On 8th September 2022 Queen Elizabeth II, Queen of the United Kingdom and other Commonwealth realms, died aged 96 at Balmoral Castle in Scotland, thus ending a reign of 70 years and 214 days, the longest reign of any British monarch and longest recorded of any female head of state in history.
Businesses and ordinary citizens are marking this event through a wide variety of means, expressing their respect and gratitude for the Queen’s life of service. This is evident in the streets and also in the actions and words of ordinary citizens. Momentarily political issues are put aside, swathes of black banners adorn façades, photos of the Queen have appeared on the walls of the London Underground and crowds line up quietly to lay down flowers in her memory in parks and churches throughout the land.
Millions of people in the UK, whether they are 3 or 70 years old, will have known Elizabeth II as their Queen all their lives. Eva, a young mother who lives in London, says it is like losing a grandmother. Children have made cards with photos and drawings accompanied by prayers, blessings and words of gratitude and thanks. Many adults have also written cards. One expresses condolences to King CharlesIII and then addresses the Queen with the touching words “To your Majesty the late Queen Elizabeth, I recall with gladness your state visit to my beautiful country, Ireland from 17–20 May 2011. Your successful visit brought reconciliation to heal past wounds”.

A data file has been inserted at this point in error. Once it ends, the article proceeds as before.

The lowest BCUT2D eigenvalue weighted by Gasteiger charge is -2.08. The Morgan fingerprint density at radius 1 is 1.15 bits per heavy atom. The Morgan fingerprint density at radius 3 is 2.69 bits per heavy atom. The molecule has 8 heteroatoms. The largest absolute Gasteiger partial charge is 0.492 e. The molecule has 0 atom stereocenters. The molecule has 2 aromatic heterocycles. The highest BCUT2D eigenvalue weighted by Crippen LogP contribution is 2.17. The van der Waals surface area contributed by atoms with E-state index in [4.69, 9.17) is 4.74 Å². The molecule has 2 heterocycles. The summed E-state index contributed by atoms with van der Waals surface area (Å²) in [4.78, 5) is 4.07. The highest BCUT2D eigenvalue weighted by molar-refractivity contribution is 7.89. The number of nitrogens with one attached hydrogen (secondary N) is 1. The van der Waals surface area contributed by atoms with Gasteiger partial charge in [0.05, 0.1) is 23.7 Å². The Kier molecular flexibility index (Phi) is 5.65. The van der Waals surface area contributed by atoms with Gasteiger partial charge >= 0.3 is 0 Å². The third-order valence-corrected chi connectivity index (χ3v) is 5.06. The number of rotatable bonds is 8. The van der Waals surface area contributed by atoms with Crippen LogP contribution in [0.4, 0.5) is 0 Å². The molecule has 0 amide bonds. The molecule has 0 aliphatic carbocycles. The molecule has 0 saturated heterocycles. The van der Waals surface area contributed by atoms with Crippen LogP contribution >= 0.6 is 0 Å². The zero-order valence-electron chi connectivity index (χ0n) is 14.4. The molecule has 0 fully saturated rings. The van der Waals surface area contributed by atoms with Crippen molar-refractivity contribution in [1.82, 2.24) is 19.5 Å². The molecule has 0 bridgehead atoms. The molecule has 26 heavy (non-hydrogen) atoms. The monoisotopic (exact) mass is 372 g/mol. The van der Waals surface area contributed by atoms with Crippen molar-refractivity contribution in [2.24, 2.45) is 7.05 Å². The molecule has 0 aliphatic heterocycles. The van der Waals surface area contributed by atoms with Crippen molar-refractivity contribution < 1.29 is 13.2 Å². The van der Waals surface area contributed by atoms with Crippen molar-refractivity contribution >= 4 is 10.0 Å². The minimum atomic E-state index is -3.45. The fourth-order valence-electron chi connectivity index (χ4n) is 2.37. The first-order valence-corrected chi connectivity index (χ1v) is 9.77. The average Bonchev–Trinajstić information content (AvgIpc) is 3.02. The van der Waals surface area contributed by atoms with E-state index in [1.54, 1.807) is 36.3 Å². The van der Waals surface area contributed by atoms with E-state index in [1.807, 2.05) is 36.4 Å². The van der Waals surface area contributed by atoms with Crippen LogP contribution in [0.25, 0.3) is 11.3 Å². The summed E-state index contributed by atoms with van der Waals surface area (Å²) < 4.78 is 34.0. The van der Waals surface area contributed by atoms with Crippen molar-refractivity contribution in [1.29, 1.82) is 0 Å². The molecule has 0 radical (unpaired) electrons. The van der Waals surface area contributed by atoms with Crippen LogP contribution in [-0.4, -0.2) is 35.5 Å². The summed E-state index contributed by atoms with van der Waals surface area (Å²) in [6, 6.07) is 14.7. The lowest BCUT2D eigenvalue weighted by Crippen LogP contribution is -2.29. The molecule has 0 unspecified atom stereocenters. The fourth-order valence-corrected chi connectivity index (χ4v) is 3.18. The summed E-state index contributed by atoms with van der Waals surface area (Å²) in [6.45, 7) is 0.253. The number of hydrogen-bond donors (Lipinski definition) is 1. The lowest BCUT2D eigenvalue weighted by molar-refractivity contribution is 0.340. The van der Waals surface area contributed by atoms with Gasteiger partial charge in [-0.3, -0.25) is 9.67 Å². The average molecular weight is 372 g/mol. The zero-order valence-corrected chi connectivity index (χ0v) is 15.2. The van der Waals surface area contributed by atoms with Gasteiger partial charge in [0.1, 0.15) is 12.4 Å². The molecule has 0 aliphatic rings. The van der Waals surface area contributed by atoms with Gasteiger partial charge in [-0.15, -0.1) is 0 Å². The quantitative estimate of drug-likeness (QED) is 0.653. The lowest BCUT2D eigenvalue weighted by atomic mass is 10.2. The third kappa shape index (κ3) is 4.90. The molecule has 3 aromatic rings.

Richard, who was 16 years old in a chemistry lesson when he was told that the Queen had acceded to the throne because of the death of her father, sums up the feelings of many:
“We are of course saddened by the Queen’s death, but at 96 she had had a very good innings (a cricketing term for a successful batsman…) and, having lost her husband a year ago, one cannot help but wonder if she didn’t really want to carry on for much longer, and maybe thought it was about time to make way for the next generation.
One thing that marked her out from virtually all people now aspiring to lead us in public life here, as has been remarked upon by many who lived through World War 2, is her genuine dedication of her life on her 21st birthday to the service of the people of this country, completely irrespective of her own personal feelings or interests. With so much nowadays driven by emotion and personal ambition, and ethical values subordinated to monetary ones, that is a real difference.
Charles intends to carry on as his mother sought to behave, and we wish him well.”